During the context of a bankruptcy wherein LVNV Funding, LLC allegedly filed time-barred proof of claims (past statute of limitations) in violation of
Fair Debt Collection Practices Act (FDCPA), two consumers appealed a bankruptcy order dismissing claims against
A federal district court in Alabama reviewed the bankruptcy court's order under the "limited and deferential clearly erroneous standard" afforded to bankruptcy judges.
The district court distilled the appeal to one issue: Does the FDCPA prohibit a debt collector from filing proof of claims in bankruptcy court seeking payments for time-barred debts?
No, held the court, affirming the bankruptcy court's ruling.
The court found that even a time-barred proof of claim is not the type of debt collection activity addressed by the FDCPA. The court noted, "appellants were never threatened; they were never tricked; they were never lied to or deceived – they were never even spoken to. The FDCPA seeks to remedy collection efforts that are abusive, unfair or deceptive.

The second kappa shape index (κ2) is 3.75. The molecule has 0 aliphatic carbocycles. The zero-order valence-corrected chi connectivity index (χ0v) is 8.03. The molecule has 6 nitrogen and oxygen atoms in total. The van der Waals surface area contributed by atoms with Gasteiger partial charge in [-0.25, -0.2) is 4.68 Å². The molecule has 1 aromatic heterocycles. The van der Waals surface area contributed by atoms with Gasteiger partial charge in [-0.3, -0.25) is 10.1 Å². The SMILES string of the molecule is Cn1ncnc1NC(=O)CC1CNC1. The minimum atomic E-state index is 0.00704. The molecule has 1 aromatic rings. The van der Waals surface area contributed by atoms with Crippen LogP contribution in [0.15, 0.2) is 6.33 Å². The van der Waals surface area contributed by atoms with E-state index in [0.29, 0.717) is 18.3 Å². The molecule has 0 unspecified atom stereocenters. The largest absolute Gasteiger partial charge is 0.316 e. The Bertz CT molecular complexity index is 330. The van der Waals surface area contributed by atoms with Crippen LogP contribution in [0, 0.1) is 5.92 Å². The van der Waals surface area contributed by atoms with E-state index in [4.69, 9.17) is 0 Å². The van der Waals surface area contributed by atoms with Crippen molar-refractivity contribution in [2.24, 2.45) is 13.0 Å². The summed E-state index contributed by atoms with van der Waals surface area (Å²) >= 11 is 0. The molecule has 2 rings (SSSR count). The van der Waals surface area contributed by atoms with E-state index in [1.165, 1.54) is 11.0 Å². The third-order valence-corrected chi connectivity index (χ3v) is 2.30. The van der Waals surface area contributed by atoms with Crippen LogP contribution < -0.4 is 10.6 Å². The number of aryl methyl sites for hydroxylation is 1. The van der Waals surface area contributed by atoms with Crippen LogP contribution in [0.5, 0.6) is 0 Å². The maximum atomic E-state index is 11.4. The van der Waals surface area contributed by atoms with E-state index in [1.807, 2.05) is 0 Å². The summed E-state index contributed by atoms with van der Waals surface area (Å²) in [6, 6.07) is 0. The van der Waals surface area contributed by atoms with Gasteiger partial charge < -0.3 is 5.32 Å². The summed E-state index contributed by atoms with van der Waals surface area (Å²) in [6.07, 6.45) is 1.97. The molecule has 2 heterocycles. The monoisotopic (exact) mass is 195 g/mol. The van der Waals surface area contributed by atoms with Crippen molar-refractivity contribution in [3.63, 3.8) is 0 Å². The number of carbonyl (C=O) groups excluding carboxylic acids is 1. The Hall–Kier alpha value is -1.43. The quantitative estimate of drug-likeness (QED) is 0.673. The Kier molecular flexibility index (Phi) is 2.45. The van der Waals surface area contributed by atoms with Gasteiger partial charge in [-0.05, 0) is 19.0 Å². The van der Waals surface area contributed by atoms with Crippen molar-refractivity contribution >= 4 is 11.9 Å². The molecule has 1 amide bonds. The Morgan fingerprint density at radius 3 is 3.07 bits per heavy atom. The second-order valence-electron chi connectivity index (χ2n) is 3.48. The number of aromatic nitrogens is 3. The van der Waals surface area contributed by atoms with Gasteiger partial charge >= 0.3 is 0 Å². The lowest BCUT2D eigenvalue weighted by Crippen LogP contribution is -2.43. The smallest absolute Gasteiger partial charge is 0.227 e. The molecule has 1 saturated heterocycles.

Filing a proof of claim is not the same thing as attempting to collect a debt; it is merely a request to participate in the distribution of the bankruptcy estate under court control, held the court. Furthermore, deeming those filings "collection activities" under the FDCPA would foreclose all collectors' rights by virtue of the automatic stay imposed by § 362 of the Bankruptcy Code.
The risks attendant with a Kimber claim (threatening to sue/suing on a time-barred claim in civil court) are not present in bankruptcy court given the "structured environment" and protection afforded to even the most unsophisticated consumers.
 Crawford v. LVNV Funding, LLC, et al., 2013 WL 1947616 (M.D., Alabama, Northern Division).